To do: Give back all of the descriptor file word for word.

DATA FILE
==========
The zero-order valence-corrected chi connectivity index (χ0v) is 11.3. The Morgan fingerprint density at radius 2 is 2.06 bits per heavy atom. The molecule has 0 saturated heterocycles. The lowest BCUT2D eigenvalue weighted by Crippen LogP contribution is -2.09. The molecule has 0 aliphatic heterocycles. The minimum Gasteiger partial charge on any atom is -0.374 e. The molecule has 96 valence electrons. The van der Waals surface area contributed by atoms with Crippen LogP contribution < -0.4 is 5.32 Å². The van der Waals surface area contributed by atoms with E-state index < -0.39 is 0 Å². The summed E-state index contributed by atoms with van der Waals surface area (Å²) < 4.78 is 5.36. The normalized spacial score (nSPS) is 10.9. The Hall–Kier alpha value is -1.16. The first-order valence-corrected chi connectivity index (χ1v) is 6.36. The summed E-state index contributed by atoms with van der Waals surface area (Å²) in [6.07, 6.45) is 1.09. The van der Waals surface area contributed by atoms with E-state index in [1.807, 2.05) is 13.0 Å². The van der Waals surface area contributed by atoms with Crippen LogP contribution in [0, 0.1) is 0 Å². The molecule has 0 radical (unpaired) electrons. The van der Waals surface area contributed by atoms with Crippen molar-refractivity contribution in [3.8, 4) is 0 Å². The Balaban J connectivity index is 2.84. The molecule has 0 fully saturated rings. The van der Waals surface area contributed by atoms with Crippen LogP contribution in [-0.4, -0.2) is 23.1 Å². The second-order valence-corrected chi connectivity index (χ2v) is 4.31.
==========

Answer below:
The zero-order valence-corrected chi connectivity index (χ0v) is 11.3. The Morgan fingerprint density at radius 2 is 2.06 bits per heavy atom. The molecule has 0 saturated heterocycles. The lowest BCUT2D eigenvalue weighted by Crippen LogP contribution is -2.09. The molecule has 0 aliphatic heterocycles. The minimum Gasteiger partial charge on any atom is -0.374 e. The molecule has 96 valence electrons. The van der Waals surface area contributed by atoms with Crippen LogP contribution < -0.4 is 5.32 Å². The van der Waals surface area contributed by atoms with E-state index < -0.39 is 0 Å². The summed E-state index contributed by atoms with van der Waals surface area (Å²) < 4.78 is 5.36. The normalized spacial score (nSPS) is 10.9. The Hall–Kier alpha value is -1.16. The first-order valence-corrected chi connectivity index (χ1v) is 6.36. The summed E-state index contributed by atoms with van der Waals surface area (Å²) in [6.07, 6.45) is 1.09. The van der Waals surface area contributed by atoms with E-state index in [1.807, 2.05) is 13.0 Å². The van der Waals surface area contributed by atoms with Crippen LogP contribution in [0, 0.1) is 0 Å². The molecule has 0 radical (unpaired) electrons. The van der Waals surface area contributed by atoms with Crippen molar-refractivity contribution in [3.8, 4) is 0 Å². The Balaban J connectivity index is 2.84. The molecule has 0 fully saturated rings. The van der Waals surface area contributed by atoms with Crippen LogP contribution in [-0.4, -0.2) is 23.1 Å². The second-order valence-corrected chi connectivity index (χ2v) is 4.31.